FIELD OF THE INVENTION
- BACKGROUND OF THE INVENTION
The invention relates to headliners for use in automotive vehicles. More particularly, the invention relates to a headliner having a reinforcement member which provides additional rigidity and routing for a subcomponent.
Most modern automotive vehicles utilize a headliner to provide an aesthetically pleasing appearance to the passenger compartment of an automotive vehicle. The headliner is typically attached to an inner surface of the roof of the automotive vehicle by a number of attachments, or fasteners located at strategic attachment points. In addition to the aesthetically pleasing appearance, the headliner allows for the attachment of an assortment of components including interior lights, HVAC vents, handle bars, and various entertainment systems.
In order to increase the production efficiency during the installation of the headliner, the number of attachment points is reduced and a number of components are attached to the headliner prior to its installation into the automotive vehicle. As such, the load imposed on the region of the headliner adjacent each attachment point increases, and those regions become prone to failure. The headliner is subjected to cracks, tears, buckling, and other imperfections which result in damage to the headliner and often a new headliner is required to be installed. Production efficiency is severely decreased due to the increase in installation time of the headliner.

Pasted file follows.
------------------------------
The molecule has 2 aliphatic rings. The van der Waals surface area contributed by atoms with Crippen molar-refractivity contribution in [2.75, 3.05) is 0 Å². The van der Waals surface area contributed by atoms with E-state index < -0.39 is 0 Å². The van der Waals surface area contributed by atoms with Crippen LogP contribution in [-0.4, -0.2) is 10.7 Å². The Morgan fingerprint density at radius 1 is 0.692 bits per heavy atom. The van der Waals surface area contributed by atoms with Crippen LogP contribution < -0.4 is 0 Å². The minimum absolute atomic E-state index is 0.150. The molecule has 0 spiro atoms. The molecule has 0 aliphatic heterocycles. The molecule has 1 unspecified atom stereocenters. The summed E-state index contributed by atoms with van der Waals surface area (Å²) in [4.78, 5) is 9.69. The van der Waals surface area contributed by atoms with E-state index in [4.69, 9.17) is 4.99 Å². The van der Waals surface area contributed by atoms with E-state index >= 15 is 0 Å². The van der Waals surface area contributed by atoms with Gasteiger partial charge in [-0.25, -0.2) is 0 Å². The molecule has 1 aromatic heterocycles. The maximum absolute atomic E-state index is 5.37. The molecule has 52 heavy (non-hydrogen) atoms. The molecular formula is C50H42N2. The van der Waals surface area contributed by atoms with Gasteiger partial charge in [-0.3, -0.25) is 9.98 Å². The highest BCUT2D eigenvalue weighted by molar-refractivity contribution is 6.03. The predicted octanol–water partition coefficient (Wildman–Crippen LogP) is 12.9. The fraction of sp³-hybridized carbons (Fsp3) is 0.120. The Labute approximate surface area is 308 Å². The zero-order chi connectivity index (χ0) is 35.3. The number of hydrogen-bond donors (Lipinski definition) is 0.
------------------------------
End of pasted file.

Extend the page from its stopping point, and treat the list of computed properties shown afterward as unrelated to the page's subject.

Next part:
In addition, the headliner covers various subcomponents, illustratively including wiring harnesses and transport hosing, disposed along the roof of the automotive vehicle. During assembly, unsecured subcomponents often interfere with the attachment of the headliner thereby decreasing production efficiency. The unsecured subcomponents often block the attachment points, and as the headliner often spans the entire length of the automotive vehicle it is difficult for an assembly team member to reach around the headliner to move the subcomponent. Further, some subcomponents require specific routes when changing direction so as to avoid kinks, pinches, or radical bendings which would damage or impede the subcomponent.